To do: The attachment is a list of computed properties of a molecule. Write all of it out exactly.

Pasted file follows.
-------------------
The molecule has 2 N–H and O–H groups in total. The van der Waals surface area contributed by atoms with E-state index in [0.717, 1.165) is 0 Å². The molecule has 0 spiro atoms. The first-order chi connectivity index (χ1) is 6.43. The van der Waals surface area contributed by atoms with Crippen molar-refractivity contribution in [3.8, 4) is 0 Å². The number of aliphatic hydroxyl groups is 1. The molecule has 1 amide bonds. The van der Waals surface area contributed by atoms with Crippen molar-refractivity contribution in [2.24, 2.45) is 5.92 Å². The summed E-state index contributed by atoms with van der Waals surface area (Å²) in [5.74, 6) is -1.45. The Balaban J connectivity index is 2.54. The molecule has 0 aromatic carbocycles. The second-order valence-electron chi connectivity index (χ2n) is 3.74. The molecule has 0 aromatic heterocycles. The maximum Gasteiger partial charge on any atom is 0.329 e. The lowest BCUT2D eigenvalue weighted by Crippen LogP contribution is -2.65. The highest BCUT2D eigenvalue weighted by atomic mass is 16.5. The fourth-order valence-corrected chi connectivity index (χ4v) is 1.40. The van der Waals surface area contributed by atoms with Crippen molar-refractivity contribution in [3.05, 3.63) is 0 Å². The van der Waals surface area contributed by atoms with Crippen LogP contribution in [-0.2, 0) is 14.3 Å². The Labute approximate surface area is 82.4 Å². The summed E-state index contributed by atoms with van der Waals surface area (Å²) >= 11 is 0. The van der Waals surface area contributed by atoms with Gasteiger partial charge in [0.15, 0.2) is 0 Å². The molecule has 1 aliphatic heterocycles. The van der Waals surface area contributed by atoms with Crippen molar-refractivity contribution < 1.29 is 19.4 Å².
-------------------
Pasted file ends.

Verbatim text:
The molecule has 2 N–H and O–H groups in total. The van der Waals surface area contributed by atoms with E-state index in [0.717, 1.165) is 0 Å². The molecule has 0 spiro atoms. The first-order chi connectivity index (χ1) is 6.43. The van der Waals surface area contributed by atoms with Crippen molar-refractivity contribution in [3.8, 4) is 0 Å². The number of aliphatic hydroxyl groups is 1. The molecule has 1 amide bonds. The van der Waals surface area contributed by atoms with Crippen molar-refractivity contribution in [2.24, 2.45) is 5.92 Å². The summed E-state index contributed by atoms with van der Waals surface area (Å²) in [5.74, 6) is -1.45. The Balaban J connectivity index is 2.54. The molecule has 0 aromatic carbocycles. The second-order valence-electron chi connectivity index (χ2n) is 3.74. The molecule has 0 aromatic heterocycles. The maximum Gasteiger partial charge on any atom is 0.329 e. The lowest BCUT2D eigenvalue weighted by Crippen LogP contribution is -2.65. The highest BCUT2D eigenvalue weighted by atomic mass is 16.5. The fourth-order valence-corrected chi connectivity index (χ4v) is 1.40. The van der Waals surface area contributed by atoms with Crippen molar-refractivity contribution in [3.05, 3.63) is 0 Å². The van der Waals surface area contributed by atoms with Crippen LogP contribution in [-0.2, 0) is 14.3 Å². The Labute approximate surface area is 82.4 Å². The summed E-state index contributed by atoms with van der Waals surface area (Å²) >= 11 is 0. The van der Waals surface area contributed by atoms with Gasteiger partial charge in [0.15, 0.2) is 0 Å². The molecule has 1 aliphatic heterocycles. The van der Waals surface area contributed by atoms with Crippen molar-refractivity contribution < 1.29 is 19.4 Å².